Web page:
“Ubin’s success can be a breakthrough not only in the Asian but international fintech sphere. There are already some reports showing the promising advantages of blockchain technology in numbers of new companies created in Asia, with Singapore on the top of the list with 50% growth, followed by Japan with 30% growth.”
Singapore to lead the global crypto landscape?
As a small city-state, Singapore has constantly reinvented itself by fostering an environment that is geared toward innovation. Project Ubin is a result of this overall push for innovation, particularly from the government’s side.
Expounding his views on the subject, Kenrick Drijkoningen, founding partner of LuneX Ventures — a Singapore-based crypto and blockchain fund — told Cointelegraph that as things stand, Singapore is uniquely positioned to become a leader within the global crypto economy. Because it is “a small agile jurisdiction,” it can move necessary legislation faster than countries such as the United States — the first results of which were recently witnessed in the form of the Payment Services Act 2019 that offers Singaporean crypto firms the opportunity to apply for legal operational licenses.
That being said, Drijkoningen did concede that despite Singapore possessing one of the world’s most vibrant crypto ecosystems, there are still a few issues that needed to be addressed:
“Funding specifically for crypto companies is still hard to come by as traditional VC’s and investors are unfamiliar with the opportunity. Another challenge remains talent, specific senior skills are often hard to find due to a small population. Nevertheless, globally known projects like Kyber, REN are Singapore based.”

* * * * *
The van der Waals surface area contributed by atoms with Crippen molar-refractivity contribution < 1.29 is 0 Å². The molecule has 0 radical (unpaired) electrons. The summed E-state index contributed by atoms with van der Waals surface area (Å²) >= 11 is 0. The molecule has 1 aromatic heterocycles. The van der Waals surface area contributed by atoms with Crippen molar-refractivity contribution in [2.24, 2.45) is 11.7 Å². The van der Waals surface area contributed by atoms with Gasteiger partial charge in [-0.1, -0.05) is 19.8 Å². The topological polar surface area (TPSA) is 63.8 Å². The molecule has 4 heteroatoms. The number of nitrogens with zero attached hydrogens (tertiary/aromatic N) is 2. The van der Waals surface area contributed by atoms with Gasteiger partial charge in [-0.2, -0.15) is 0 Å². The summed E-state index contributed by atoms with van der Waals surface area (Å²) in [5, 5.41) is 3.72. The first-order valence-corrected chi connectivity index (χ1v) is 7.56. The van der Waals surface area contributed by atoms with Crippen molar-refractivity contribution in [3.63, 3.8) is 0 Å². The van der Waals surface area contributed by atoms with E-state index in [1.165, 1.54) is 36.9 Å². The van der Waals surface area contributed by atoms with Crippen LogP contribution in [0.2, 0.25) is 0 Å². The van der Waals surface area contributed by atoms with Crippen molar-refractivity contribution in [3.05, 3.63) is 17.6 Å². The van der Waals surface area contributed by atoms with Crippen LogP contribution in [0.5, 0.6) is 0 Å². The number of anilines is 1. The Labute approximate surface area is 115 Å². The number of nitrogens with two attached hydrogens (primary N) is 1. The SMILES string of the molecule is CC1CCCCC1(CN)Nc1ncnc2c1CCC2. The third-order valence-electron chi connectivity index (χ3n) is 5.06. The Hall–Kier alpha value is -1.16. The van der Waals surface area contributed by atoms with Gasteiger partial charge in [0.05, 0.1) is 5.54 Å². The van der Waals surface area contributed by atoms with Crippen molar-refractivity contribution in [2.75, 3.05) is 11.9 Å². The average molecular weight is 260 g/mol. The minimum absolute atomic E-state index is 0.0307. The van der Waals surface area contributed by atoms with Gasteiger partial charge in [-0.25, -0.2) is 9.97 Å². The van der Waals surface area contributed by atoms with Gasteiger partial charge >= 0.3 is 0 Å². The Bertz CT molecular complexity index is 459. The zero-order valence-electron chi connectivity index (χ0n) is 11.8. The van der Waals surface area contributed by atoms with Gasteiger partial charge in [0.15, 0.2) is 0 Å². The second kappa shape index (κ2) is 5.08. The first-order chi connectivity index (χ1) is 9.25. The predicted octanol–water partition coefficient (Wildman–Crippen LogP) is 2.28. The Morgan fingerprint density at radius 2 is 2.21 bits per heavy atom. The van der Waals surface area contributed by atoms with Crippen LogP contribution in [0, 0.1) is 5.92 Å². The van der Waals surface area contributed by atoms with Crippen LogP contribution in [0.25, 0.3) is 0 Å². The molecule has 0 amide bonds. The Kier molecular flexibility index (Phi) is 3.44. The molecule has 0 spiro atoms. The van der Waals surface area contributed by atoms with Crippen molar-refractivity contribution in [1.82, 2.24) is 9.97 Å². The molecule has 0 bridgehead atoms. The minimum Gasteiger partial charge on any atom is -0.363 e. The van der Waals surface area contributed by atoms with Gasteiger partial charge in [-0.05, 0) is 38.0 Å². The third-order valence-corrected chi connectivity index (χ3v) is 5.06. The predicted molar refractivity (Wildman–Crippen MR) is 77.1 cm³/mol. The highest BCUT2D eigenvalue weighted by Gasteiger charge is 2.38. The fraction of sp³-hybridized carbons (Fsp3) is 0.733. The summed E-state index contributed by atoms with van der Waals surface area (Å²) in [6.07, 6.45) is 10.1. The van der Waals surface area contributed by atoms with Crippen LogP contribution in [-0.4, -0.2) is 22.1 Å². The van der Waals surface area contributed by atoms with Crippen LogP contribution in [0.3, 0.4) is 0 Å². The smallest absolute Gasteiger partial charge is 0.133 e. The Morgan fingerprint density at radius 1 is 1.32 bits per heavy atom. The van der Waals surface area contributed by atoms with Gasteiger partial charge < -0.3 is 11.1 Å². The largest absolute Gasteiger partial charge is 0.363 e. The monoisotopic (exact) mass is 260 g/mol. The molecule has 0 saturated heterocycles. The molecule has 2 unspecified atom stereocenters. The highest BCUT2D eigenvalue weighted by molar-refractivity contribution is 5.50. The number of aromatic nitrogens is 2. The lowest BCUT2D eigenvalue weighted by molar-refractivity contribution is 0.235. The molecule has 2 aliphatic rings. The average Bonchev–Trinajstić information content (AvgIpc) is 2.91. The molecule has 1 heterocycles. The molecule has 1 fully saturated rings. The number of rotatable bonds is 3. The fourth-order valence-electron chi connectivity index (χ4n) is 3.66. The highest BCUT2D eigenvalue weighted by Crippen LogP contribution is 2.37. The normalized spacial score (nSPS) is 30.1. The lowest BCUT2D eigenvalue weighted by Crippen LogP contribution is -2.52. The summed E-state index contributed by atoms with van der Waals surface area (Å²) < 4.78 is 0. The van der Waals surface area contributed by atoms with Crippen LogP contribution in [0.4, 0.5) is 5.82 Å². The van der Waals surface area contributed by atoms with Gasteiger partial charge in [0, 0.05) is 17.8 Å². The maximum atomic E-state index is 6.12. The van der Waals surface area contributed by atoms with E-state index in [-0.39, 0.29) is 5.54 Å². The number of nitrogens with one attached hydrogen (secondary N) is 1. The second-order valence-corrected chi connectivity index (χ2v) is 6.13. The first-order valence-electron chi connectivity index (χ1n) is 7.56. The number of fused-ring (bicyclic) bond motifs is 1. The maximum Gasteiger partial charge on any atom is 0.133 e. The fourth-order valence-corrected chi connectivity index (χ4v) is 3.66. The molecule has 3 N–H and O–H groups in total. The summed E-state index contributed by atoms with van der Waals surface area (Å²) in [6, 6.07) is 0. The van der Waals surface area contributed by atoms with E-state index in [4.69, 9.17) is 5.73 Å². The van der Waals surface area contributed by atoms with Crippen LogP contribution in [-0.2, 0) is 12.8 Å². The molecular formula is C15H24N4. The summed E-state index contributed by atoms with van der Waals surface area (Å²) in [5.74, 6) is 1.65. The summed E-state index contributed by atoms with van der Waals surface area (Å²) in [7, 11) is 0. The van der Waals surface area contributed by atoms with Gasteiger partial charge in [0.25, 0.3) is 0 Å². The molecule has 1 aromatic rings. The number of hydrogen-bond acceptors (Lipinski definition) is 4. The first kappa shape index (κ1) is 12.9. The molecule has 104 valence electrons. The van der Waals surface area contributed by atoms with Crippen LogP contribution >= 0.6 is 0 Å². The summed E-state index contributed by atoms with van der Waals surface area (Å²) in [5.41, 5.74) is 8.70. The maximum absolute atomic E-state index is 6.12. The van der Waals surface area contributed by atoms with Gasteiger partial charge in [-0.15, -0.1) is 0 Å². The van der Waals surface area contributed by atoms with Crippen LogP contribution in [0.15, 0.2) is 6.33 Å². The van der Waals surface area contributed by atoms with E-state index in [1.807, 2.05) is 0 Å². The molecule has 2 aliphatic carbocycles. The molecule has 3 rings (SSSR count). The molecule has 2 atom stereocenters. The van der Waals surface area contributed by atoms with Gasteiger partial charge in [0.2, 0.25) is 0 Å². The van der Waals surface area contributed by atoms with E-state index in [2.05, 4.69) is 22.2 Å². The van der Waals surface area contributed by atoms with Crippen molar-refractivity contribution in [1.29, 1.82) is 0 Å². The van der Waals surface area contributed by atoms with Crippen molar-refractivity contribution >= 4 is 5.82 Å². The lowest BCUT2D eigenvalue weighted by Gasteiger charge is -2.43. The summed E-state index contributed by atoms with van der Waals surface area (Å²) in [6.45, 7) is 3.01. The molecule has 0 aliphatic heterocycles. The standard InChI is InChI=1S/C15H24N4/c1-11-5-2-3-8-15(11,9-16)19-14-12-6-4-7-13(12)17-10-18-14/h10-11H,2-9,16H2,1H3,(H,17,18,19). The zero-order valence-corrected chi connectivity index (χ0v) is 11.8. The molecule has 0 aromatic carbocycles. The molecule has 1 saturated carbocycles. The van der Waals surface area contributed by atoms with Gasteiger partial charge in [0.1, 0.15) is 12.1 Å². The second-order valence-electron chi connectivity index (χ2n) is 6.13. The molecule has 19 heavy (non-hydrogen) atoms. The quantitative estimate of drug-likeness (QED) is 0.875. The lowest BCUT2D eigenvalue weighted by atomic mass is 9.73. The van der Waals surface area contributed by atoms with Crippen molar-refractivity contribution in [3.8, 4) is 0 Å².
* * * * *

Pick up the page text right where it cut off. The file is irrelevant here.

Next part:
David Waslen, founder and CEO of HedgeTrade — a crypto investing platform headquartered in Singapore — also believes that the country is uniquely positioned to be a leader in the cryptocurrency space because it has for years possessed one of the most stable economies in the world, with no foreign debt and strong government revenue.
Additionally, Waslen believes that local crypto projects that have long been operating in a bear market will likely continue to prosper under Singapore’s sensible and future-leaning crypto guidance:
“By bringing together blockchain projects and financial regulators to create the best possible building framework, companies will continue to be attracted to that atmosphere when often their own countries are too embroiled in political or economic turmoil to foster that kind of environment.”
What lays ahead for Singapore?
While the steps that have been taken thus far by MAS have been viewed quite favorably by members of the global crypto community, Drijkoninge believes that it would boost the local digital asset ecosystem even more if the financial body decided to issue a public tokenized version of the Singapore dollar to be used by local crypto companies.
Also, it’s worth mentioning that a few days before the Ubin announcement, Ravi Menon, managing director of MAS, stated that Singapore is exploring its options to issue its very own central bank digital currency by working closely with China’s financial authorities.
When institutions such as MAS that are known to fast-track fintech development make it public knowledge that they are working on blockchain projects such as Project Ubin, it reassures the strength and potential that blockchain technology brings to the table. For example, in India, crypto trading volumes surged after the government lifted its long-standing ban on banks dealing with crypto-related firms earlier this year, thus proving that the masses seem ready for large-scale adoption but lack the regulated avenues to direct their investments.